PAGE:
Born in Berlin in 1979, Julia graduated from the University of the Arts, London, UK, in 2003, with a BA in Film & Video Studies. First based in Berlin, London and now Amsterdam, she worked as a spark on feature films, tv shows and commercials. After a year in Cape Town working for a production company in 2008 she started shifting gears to concentrate solely on photography. From 2008, and aside from her commercial work, Julia has essentially devoted her time to her personal project Proud Women of Africa – a documentation of the lives of women that work and/or live in Africa. Rainbow Girls won the Documentary category Photoworld 2014 presented by the New York Photo Festival, and the LensCulture Exposure Award 2013 in the category Single Image. Published in five languages, Proud Women of Africa was exhibited at many venues throughout the world, including Photoville The Fence 2015 New York, Atlanta & Houston and Photoville 2014 New York, Grid Cape Town Biennial 2015, South Africa, and the Amsterdam Gay Pride 2013, NL. Today we share her brilliant series, Ruthy Goes to Church.
Ruthy Goes to Church
‘Ruthy Goes to Church’ is part 2 of Julia Gunther’s personal project Proud Women of Africa: a collection of short visual stories that portrays the daily lives of remarkable women living or working in Africa. Remarkable because they fought, survived, overcame or simply ignored the obstacles that life has thrown at them. Remarkable because they never gave up. All of the women in my pictures have suffered in some way: they’ve been ostracised by society, are desperately poor, or have experienced terrible injustice. But they are also all still proud. Proud of who they are, of their lives and the love they represent. The women I photograph might be victims but they do not see themselves that way. They are proud. Strong. Defiant. I wanted to portray them as they see themselves. Because we have seen enough images of victims. And I think it’s important to respect their self-image. These women are not giving up, have not given up and will not give up.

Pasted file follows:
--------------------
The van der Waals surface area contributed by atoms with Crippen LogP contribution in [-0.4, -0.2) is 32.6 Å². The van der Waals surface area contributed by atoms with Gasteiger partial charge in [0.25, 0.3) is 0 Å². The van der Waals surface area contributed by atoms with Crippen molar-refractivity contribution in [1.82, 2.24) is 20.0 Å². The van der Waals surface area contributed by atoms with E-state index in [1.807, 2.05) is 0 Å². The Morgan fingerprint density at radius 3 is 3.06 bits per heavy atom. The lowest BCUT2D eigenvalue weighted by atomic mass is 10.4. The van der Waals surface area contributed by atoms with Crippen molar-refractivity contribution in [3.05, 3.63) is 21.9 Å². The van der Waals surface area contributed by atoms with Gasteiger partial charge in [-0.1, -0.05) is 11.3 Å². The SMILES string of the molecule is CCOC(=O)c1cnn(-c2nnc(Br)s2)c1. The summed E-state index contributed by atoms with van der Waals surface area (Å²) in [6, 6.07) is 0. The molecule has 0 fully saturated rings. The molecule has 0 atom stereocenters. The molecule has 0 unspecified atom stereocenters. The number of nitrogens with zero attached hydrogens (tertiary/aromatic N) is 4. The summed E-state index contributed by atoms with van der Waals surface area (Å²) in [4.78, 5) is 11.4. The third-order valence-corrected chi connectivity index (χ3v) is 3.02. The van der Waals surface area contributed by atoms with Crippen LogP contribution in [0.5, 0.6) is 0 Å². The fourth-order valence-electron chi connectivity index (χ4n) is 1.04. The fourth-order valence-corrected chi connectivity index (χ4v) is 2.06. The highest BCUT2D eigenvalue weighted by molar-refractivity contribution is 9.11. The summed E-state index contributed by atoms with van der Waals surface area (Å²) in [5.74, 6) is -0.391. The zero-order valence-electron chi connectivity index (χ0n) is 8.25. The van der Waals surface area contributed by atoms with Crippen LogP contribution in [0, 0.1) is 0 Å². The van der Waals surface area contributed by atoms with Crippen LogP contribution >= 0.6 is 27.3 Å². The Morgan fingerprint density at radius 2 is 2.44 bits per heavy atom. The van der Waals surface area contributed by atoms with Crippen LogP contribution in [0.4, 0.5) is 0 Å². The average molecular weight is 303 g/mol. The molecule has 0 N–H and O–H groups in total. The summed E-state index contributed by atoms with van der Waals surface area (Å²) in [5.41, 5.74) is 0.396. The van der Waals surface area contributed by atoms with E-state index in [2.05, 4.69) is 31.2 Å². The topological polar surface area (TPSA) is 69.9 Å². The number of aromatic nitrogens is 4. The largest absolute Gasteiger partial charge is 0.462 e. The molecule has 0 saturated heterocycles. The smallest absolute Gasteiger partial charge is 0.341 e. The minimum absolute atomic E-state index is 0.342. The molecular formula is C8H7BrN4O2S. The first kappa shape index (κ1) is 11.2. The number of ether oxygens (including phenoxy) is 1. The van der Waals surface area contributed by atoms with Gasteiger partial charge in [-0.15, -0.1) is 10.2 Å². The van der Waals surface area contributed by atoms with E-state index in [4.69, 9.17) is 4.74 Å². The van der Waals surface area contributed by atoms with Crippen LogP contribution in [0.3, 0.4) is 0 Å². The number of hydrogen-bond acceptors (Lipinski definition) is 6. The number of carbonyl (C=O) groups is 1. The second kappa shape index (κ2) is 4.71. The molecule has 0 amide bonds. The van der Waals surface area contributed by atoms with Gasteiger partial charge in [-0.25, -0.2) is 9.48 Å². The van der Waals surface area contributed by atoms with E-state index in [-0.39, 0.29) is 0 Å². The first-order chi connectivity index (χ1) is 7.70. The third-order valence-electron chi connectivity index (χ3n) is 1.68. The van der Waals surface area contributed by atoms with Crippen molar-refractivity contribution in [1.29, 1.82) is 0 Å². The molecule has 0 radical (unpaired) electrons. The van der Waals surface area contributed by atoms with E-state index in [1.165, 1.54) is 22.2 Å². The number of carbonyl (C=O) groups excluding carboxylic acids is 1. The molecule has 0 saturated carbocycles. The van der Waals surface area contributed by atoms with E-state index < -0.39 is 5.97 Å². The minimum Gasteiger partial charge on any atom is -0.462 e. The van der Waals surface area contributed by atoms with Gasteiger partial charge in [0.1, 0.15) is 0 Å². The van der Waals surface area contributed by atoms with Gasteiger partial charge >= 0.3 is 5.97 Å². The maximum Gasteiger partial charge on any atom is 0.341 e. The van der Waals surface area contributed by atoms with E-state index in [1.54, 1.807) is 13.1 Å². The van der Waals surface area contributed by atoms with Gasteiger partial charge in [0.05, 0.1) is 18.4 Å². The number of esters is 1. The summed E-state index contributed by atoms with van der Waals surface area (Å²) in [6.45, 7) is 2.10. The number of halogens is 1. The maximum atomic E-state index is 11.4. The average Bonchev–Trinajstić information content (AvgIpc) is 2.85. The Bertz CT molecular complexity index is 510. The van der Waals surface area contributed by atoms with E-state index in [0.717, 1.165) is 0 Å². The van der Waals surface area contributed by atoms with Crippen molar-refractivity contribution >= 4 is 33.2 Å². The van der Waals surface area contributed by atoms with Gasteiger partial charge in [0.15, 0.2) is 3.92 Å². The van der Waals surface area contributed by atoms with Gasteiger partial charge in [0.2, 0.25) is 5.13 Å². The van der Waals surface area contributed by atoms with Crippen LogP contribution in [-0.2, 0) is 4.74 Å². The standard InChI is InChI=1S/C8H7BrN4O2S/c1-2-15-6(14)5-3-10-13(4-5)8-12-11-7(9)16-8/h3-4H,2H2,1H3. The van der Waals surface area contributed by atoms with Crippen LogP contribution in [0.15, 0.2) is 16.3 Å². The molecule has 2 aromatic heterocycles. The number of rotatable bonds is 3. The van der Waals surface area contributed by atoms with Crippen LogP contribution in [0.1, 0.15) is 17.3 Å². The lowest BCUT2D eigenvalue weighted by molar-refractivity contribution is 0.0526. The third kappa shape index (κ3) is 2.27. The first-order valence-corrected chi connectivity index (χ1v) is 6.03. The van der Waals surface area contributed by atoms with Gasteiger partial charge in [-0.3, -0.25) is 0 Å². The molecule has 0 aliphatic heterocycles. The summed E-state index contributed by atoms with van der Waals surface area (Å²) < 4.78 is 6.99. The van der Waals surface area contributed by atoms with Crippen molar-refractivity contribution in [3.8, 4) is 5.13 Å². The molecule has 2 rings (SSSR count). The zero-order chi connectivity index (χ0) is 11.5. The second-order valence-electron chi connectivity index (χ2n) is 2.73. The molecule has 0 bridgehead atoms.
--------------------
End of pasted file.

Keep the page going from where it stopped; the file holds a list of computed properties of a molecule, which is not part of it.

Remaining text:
‘Ruthy Goes to Church’ is the portrayal of Ruth Jones, second-in-command of the Anglican Church Brigade in Cape Town, South Africa. Ruthy was born and still lives in the infamous township of Manenberg, renowned for its drug and gang related crime. Ruthy was raped by an employee at the local pool when she was fourteen years old. Pregnant and unable to finish her schooling, Ruthy returned to the Anglican Church in Manenberg, the place where she was baptized and the one constant in her turbulent life. There she feels safe, that her life has more meaning, and that she is able to help the new generation of Manenberg children cope with the demands of this often violent society. She’s the second in-command of her church brigade and takes pride in her role as a youth worker, aside from working full time and being a mother of two.
Ruthy in her own words:
My name is Ruth Jones. It comes from a bible scripture my mom so very much fell in love with at the time she carried me. I’m a 43 year old Capetonian and I was brought into this world on the 12 of November 1971. I was born at the Peninsula Maternity Hospital in Cape Town, South Africa. I would do anything for friends and family. I never had the chance to finish my school- ing and sometimes I wish to have that better life to provide financially for my family.
I’m second in charge of the anglican church brigade in Manenberg and I play the flute, bugle, base drum and drums. If I don’t do a good job, they will demote me. Being a member of the church brigade gets me away from the normal life and situations I’m facing daily. I’m able to see the other person in me, being with children from all ages and different groups and families. To teach them and also to respect and appreciate the meaning of the church brigade. The children in our brigade come from everywhere within the community but they all come to our church becauseof the brigade. Other churches don’t have brigades and uniforms like ours.
Sometimes people think the brigade is only to walk in the street and to play an instrument. But it’s so much more.
Julia was shortlisted three times for the Kuala Lumpur International Photoaward, a Finalist Top 200 at Photolucida Critical Mass 2014 and Interim Winner at New York Photo Awards 2012.
To view more of Julia’s work, please visit her website.